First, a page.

This is the question many of us have been asking for years now. But now with the UKL platform, that change might be upon us. We’ve had this debate on Whiteroofradio several times and I’ve recently been of the opinion that MINI ownership is increasing at a much faster pace than MINI enthusiasts are being created.


The Automotive News Europe did a deep dive into the question, interviewing industry veterans and MINI executives.

“They are definitely reaching a new audience,” said Ted Marzilli, CEO of YouGov’s BrandIndex, which measures brand and advertising strength. “The question is whether all of their customers will come along for the ride.”

Mini executives say the brand needs to change. Not only are buyers moving increasingly to SUVs as fuel prices have dropped, but German luxury models are competing with Minis too.

“I call it coming out of its teen years and becoming a young adult,” said Peter Schwarzenbauer, who is BMW’s global head of the Mini brand. “Size-wise, we had to respond to feedback from consumers and offer more practicality. Some diehard Mini fans will say we’re expanding the portfolio too much, but we’re gaining new fans.”

Mini’s image as a small car also has held it back, according to brand executives. The vehicles are actually quite roomy for their size, but this is difficult sometimes to get across to consumers, said Tom Noble, head of Mini brand communications in the US.


“A lot of people never considered Mini because they think the cars are too small,” Noble said. “We’re trying to open the brand to people who need something more functional.”

As most MF readers know, when the MINI was launched in 2002 (in the US) demand was high. Prices were nearly always at sticker and ordering a car was almost mandatory. Over the years MINI’s range grew and sales surged along with it. Automotive News points out that sales hit 58,000 in 2008 and peaked at 66,000 in 2013. And that’s when gas prices began to fall.

According to MINI’s head of Marketing Tom Noble “Fuel economy used to be the No. 2 reason people bought Minis, after sporty driving. Now it’s reason No. 12.”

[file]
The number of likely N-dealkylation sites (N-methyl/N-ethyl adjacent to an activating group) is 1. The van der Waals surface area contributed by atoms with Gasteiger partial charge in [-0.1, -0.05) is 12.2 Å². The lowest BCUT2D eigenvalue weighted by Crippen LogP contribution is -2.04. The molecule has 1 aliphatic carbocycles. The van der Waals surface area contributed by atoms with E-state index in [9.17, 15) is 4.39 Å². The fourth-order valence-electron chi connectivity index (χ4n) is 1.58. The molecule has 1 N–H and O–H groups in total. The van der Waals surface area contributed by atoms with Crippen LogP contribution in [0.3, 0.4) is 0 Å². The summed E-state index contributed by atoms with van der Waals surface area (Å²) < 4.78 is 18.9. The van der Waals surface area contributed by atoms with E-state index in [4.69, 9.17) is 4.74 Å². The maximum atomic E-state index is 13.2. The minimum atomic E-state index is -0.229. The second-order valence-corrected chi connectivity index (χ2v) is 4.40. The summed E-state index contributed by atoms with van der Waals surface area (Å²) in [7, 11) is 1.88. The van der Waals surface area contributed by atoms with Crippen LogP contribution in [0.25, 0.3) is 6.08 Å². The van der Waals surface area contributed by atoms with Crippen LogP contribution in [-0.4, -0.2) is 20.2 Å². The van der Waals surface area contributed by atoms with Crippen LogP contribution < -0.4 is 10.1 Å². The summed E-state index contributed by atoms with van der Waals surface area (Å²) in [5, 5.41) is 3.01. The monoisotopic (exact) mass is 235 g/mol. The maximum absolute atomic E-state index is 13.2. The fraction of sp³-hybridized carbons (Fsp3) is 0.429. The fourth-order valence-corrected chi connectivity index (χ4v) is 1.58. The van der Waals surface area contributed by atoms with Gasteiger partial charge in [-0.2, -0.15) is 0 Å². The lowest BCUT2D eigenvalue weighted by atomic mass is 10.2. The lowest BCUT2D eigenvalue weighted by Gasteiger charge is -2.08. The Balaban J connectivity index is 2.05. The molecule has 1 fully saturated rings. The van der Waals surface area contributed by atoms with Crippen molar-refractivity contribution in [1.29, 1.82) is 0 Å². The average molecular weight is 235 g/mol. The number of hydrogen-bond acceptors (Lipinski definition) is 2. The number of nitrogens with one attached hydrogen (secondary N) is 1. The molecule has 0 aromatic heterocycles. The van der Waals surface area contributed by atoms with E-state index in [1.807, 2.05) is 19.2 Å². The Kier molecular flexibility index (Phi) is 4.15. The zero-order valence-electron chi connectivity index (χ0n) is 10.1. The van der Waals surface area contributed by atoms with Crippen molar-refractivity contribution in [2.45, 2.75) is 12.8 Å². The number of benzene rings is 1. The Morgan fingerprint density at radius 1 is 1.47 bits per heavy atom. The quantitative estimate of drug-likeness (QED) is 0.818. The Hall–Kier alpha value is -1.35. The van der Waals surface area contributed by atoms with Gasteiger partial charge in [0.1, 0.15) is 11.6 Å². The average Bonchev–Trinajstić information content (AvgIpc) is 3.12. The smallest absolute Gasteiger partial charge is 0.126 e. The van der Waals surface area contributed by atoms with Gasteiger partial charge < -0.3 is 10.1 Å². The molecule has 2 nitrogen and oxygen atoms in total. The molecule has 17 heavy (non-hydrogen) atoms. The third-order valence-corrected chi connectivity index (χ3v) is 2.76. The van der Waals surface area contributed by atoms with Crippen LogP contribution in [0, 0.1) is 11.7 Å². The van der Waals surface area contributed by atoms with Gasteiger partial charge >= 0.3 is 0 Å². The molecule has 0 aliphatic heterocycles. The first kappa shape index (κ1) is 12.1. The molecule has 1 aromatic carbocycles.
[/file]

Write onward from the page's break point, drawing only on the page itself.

The move to larger cars seems to be successful according to Peter Schwarzenbauer. The four-door Mini Cooper, which debuted in late 2014, is the brand’s hottest vehicle, with 75 percent of its buyers new to Mini, he said.

Interestingly Schwarzanbauer mentions that MINI will add a fifth vehicle, but he has hadn’t decided what it will be. The car will be something that can sell to a broad audience, he said.


Rumors have indicated that MINI is considering everything from a sedan to a high-end roadster. However given this comment it would seem that MINI is intent on producing a fifth vehicle that can find volume and won’t be another niche product like the previous generation Roadster or Coupe.

Of course marketing can help as well. According to Autonews, MINI’s Super Bowl ad got a lot of buzz.

“In January, before it ran, 2.6 percent of new-car shoppers considered Mini. As the commercial has run through March, that number has grown to 3.4 percent, according to YouGov. During the same time, the percentage of television viewers who have seen Mini’s advertising doubled to 10 percent.”

While the core of the brand will remain the two door hatch, the next generation Countryman will continue to go bigger – even larger than the just released Clubman.


“Schwarzenbauer said the car will definitely grow in size but added that the brand is hitting its limits both in terms of what kind of cars it is selling and how big they can get. ‘With the Clubman, we have about reached the maximum size for Mini,’ he said. ‘Otherwise, the name doesn’t fit.’”

That last bit will be music to the ears of many of you. While the MINI brand needs to grow to survive, that growth can’t go against its brand values. As BMW knows perhaps better than any automaker, core brand attributes are absolutely essential for selling premium products.

Source: Automotive News Europe.